International human rights law recognises that reasonable limits may be placed on most rights and freedoms, even in such times of emergency. Such rights may be subject to permissible limitations where the limitation pursues a legitimate objective, is rationally connected to that objective and is a proportionate means of achieving that objective. In assessing the COVID-19 related legislation, the committee considers these matters, and where it does not have sufficient information to make this assessment it seeks further information from ministers.

I do wish to address in this contribution some comments raised by some other committee members in various contributions they have made in the parliament, in particular Senator McKim; and the deputy chair of the committee, the member for Moreton, Mr Perrett. I want to state very clearly for the record that I reject any suggestion that the committee has been politicised under my chairmanship.

Keen observers of the committee’s work will notice some significant differences in the way we report. No longer is the legal advice to the committee blended or integrated with the view or assessment of committee members. In this respect there is now far greater transparency, and it is clear on the face of the report the legal advice provided to the committee and the consequent view taken by committee members. There will, at times, be different views and they are properly expressed through dissenting reports.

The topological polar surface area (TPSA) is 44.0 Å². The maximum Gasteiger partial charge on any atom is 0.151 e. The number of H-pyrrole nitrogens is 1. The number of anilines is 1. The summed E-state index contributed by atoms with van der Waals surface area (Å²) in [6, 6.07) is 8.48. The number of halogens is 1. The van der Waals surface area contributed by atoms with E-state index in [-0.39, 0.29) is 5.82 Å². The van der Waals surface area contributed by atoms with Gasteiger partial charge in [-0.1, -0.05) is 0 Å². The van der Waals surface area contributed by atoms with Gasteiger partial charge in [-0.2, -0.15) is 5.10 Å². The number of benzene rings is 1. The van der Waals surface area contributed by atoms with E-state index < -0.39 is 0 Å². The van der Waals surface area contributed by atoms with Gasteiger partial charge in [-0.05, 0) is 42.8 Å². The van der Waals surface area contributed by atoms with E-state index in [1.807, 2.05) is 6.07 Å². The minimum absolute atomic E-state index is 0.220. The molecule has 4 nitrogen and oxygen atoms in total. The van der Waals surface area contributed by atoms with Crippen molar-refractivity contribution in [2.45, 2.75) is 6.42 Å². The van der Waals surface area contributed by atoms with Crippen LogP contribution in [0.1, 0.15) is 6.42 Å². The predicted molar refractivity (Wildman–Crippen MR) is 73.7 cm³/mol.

Assessing whether legislation complies with Australia’s obligations under human rights law sometimes requires a difficult and delicate balancing act between whether a human right is limited and whether this can be appropriately justified by way of a permissible limitation. This will invariably lead to different views and in a democracy such as ours, so it should.

No member of this committee is a rubber stamp and, under my chairmanship, I celebrate the fact that committee members may and will have different views. I have also been concerned that there has not been in the past enough focus on positive human rights, meaning the positive rights which flow from new or amended laws or regulations. The committee has worked hard to recognise positive human rights in its reports such as the rationale which underpins so much of the COVID-19 legislation, including the right to life and the right to health.

I am pleased to report to the Senate that the committee will continue to meet regularly throughout this pandemic and progress its vital work of considering the human rights implications of all new legislation. I encourage all parliamentarians to carefully consider the committee’s analysis of COVID-19 related legislation and other legislation in each of its reports. With these comments, I commend the committee’s report No. 6 of 2020 to the chamber.